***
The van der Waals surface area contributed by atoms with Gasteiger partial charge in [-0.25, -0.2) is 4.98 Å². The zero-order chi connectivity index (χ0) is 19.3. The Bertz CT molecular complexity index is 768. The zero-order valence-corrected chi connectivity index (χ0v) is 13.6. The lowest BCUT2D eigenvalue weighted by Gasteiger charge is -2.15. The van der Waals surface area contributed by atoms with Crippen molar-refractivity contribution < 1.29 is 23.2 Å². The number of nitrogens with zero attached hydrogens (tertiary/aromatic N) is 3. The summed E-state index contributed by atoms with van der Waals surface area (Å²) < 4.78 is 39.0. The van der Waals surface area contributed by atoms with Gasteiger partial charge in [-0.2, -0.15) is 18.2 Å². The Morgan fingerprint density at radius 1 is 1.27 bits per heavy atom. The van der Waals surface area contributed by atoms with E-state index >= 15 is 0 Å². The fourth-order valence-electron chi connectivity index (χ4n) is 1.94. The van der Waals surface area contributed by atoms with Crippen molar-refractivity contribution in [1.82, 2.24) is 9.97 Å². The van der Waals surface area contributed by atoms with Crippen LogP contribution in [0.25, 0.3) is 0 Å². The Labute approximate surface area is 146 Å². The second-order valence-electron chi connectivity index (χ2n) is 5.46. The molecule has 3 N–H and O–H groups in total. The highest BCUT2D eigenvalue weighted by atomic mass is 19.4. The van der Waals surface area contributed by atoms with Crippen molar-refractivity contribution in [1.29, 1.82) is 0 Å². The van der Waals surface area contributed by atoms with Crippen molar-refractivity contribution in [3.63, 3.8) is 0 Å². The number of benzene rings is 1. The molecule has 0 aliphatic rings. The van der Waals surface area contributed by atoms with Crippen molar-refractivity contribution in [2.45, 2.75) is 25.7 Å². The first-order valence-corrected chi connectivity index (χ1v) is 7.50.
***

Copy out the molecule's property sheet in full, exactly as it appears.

The van der Waals surface area contributed by atoms with Gasteiger partial charge in [-0.25, -0.2) is 4.98 Å². The zero-order chi connectivity index (χ0) is 19.3. The Bertz CT molecular complexity index is 768. The zero-order valence-corrected chi connectivity index (χ0v) is 13.6. The lowest BCUT2D eigenvalue weighted by Gasteiger charge is -2.15. The van der Waals surface area contributed by atoms with Crippen molar-refractivity contribution < 1.29 is 23.2 Å². The number of nitrogens with zero attached hydrogens (tertiary/aromatic N) is 3. The summed E-state index contributed by atoms with van der Waals surface area (Å²) < 4.78 is 39.0. The van der Waals surface area contributed by atoms with Gasteiger partial charge in [-0.2, -0.15) is 18.2 Å². The Morgan fingerprint density at radius 1 is 1.27 bits per heavy atom. The van der Waals surface area contributed by atoms with E-state index >= 15 is 0 Å². The fourth-order valence-electron chi connectivity index (χ4n) is 1.94. The van der Waals surface area contributed by atoms with Crippen molar-refractivity contribution in [1.82, 2.24) is 9.97 Å². The van der Waals surface area contributed by atoms with Crippen LogP contribution in [0.25, 0.3) is 0 Å². The Labute approximate surface area is 146 Å². The second-order valence-electron chi connectivity index (χ2n) is 5.46. The molecule has 3 N–H and O–H groups in total. The highest BCUT2D eigenvalue weighted by atomic mass is 19.4. The van der Waals surface area contributed by atoms with Crippen molar-refractivity contribution in [1.29, 1.82) is 0 Å². The van der Waals surface area contributed by atoms with Crippen molar-refractivity contribution in [3.63, 3.8) is 0 Å². The number of benzene rings is 1. The molecule has 0 aliphatic rings. The van der Waals surface area contributed by atoms with Crippen molar-refractivity contribution in [2.45, 2.75) is 25.7 Å². The first-order valence-corrected chi connectivity index (χ1v) is 7.50.